Banking on the blue economy – How to accelerate impact-oriented investments in Blue Growth
The blue economy is changing rapidly. Traditional activities such as transport, fishing and shipbuilding still employ over 5 million people but the fastest growth is in activities and value chains that did not exist ten years ago – renewable energy, biotechnology, biorefinery etc.
Coming from small businesses, accelerators and research spin-offs, these ventures create new jobs, boost local economies and drive the transition to high-value added activities, while helping to meet EU goals such as emissions reduction, circular economy, energy transition or food security.
Many firms and start-ups active in such high potential but risky activities have received EU financial support for their research, including from the EU's Horizon 2020 programme. Nevertheless, they often find it difficult to obtain sufficient private investment funding to move towards commercialisation or to scale up their business operations.
The session will provide an overview on investment gaps and opportunities in the blue economy and financial sources available, with a particular focus on financial instruments. It will also present a new DG MARE initiative (‘BlueInvest platform’) to facilitate access to investment readiness support and investment to blue growth SMEs and start-ups.
|Event Date||30-01-2019 16:30|
|Event End Date||30-01-2019 19:00|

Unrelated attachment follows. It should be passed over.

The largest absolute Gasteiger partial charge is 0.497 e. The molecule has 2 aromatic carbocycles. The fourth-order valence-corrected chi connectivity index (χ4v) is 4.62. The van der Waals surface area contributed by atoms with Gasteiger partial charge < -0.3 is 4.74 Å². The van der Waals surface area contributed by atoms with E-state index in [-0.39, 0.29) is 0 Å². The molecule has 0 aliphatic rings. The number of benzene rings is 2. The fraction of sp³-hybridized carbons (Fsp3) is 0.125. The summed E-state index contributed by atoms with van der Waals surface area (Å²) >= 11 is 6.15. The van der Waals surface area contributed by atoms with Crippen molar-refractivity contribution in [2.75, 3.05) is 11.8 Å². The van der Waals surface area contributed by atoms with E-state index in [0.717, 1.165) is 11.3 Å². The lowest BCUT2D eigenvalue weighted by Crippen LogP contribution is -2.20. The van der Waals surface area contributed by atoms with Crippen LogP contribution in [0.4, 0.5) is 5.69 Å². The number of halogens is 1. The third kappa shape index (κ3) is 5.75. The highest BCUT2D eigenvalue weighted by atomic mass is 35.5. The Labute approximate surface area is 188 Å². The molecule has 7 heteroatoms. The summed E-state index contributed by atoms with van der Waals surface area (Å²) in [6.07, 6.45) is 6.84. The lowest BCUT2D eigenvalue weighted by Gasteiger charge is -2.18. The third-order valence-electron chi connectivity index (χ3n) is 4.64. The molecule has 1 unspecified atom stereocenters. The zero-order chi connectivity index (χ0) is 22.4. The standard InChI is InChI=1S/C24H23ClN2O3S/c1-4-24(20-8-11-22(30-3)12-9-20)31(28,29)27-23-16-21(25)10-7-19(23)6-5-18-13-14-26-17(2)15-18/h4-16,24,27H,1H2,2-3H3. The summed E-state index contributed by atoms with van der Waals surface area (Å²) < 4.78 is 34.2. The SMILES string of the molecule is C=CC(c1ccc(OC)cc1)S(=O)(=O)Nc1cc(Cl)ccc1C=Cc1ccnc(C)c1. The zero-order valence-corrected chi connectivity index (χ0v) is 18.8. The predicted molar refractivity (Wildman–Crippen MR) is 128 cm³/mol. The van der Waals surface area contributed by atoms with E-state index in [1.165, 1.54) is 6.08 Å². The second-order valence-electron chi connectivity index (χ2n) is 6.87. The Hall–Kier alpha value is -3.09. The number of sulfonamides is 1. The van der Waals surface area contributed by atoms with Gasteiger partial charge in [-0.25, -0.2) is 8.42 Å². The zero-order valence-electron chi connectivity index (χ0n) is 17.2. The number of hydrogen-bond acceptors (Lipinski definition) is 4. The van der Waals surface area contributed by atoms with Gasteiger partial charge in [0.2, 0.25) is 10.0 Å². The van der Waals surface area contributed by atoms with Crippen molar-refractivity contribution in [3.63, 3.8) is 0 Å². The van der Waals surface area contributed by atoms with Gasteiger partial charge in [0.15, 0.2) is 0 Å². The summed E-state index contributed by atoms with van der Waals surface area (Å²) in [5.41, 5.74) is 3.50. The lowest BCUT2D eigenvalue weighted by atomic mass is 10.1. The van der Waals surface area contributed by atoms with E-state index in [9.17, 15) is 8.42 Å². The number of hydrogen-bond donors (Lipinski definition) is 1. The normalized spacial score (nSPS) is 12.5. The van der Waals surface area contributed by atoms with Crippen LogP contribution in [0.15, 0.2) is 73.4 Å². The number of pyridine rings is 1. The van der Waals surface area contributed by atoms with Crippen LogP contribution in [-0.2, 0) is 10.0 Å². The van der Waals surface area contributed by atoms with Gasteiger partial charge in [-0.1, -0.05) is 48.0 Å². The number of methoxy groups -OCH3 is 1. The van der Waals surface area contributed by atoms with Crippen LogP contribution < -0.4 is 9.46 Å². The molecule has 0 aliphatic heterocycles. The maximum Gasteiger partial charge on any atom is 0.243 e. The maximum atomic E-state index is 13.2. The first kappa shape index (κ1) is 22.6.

|Location||European Parliament Brussels|
|Attachment||190130 Final Agenda.pdf|
What is an Intergroup?
The Seas, Rivers, Islands and Coastal Areas Intergroup is one of the 27 Intergroups that were approved on 11 December 2019 by the Conference of Presidents for the 9th legislature of the European Parliament. Intergroups can be formed by MEPs from any political group and any parliamentary committee with a view to holding informal exchanges of views on particular issues and promoting contact between MEPs and civil society.
The Seas, Rivers, Islands and Coastal Areas Intergroup brings together more than 100 MEPs from 7 different political groups and 23 Member States.
Intergroups are not Parliament bodies and therefore may not express Parliament's opinion.
Intergroups are subject to internal rules adopted by the Conference of Presidents on 16 December 1999 (last updated on 11 September 2014), which set out the conditions under which intergroups may be established at the beginning of each parliamentary term and their operating rules.